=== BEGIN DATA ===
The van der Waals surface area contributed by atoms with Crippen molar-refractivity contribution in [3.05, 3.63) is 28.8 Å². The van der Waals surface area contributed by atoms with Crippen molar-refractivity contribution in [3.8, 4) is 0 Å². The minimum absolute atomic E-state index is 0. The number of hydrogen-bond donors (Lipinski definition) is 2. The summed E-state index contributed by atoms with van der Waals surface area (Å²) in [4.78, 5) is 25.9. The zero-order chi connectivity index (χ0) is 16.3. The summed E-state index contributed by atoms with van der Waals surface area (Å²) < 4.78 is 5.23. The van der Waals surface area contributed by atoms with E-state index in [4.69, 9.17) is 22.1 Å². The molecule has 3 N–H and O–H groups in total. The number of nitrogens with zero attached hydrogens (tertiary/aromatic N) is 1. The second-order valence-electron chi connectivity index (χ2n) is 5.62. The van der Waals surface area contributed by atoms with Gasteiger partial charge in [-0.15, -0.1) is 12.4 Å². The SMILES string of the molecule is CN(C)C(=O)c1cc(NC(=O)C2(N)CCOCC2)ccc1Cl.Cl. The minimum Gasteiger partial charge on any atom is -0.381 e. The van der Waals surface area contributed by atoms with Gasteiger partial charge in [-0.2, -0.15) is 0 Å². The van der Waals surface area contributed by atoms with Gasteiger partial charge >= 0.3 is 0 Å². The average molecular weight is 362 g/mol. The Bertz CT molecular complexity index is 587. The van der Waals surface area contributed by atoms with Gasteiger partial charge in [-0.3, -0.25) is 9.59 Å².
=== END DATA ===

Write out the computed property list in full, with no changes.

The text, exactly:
The van der Waals surface area contributed by atoms with Crippen molar-refractivity contribution in [3.05, 3.63) is 28.8 Å². The van der Waals surface area contributed by atoms with Crippen molar-refractivity contribution in [3.8, 4) is 0 Å². The minimum absolute atomic E-state index is 0. The number of hydrogen-bond donors (Lipinski definition) is 2. The summed E-state index contributed by atoms with van der Waals surface area (Å²) in [4.78, 5) is 25.9. The zero-order chi connectivity index (χ0) is 16.3. The summed E-state index contributed by atoms with van der Waals surface area (Å²) < 4.78 is 5.23. The van der Waals surface area contributed by atoms with E-state index in [4.69, 9.17) is 22.1 Å². The molecule has 3 N–H and O–H groups in total. The number of nitrogens with zero attached hydrogens (tertiary/aromatic N) is 1. The second-order valence-electron chi connectivity index (χ2n) is 5.62. The van der Waals surface area contributed by atoms with Gasteiger partial charge in [-0.15, -0.1) is 12.4 Å². The SMILES string of the molecule is CN(C)C(=O)c1cc(NC(=O)C2(N)CCOCC2)ccc1Cl.Cl. The minimum Gasteiger partial charge on any atom is -0.381 e. The van der Waals surface area contributed by atoms with Gasteiger partial charge in [-0.2, -0.15) is 0 Å². The van der Waals surface area contributed by atoms with Gasteiger partial charge >= 0.3 is 0 Å². The average molecular weight is 362 g/mol. The Bertz CT molecular complexity index is 587. The van der Waals surface area contributed by atoms with Gasteiger partial charge in [-0.3, -0.25) is 9.59 Å².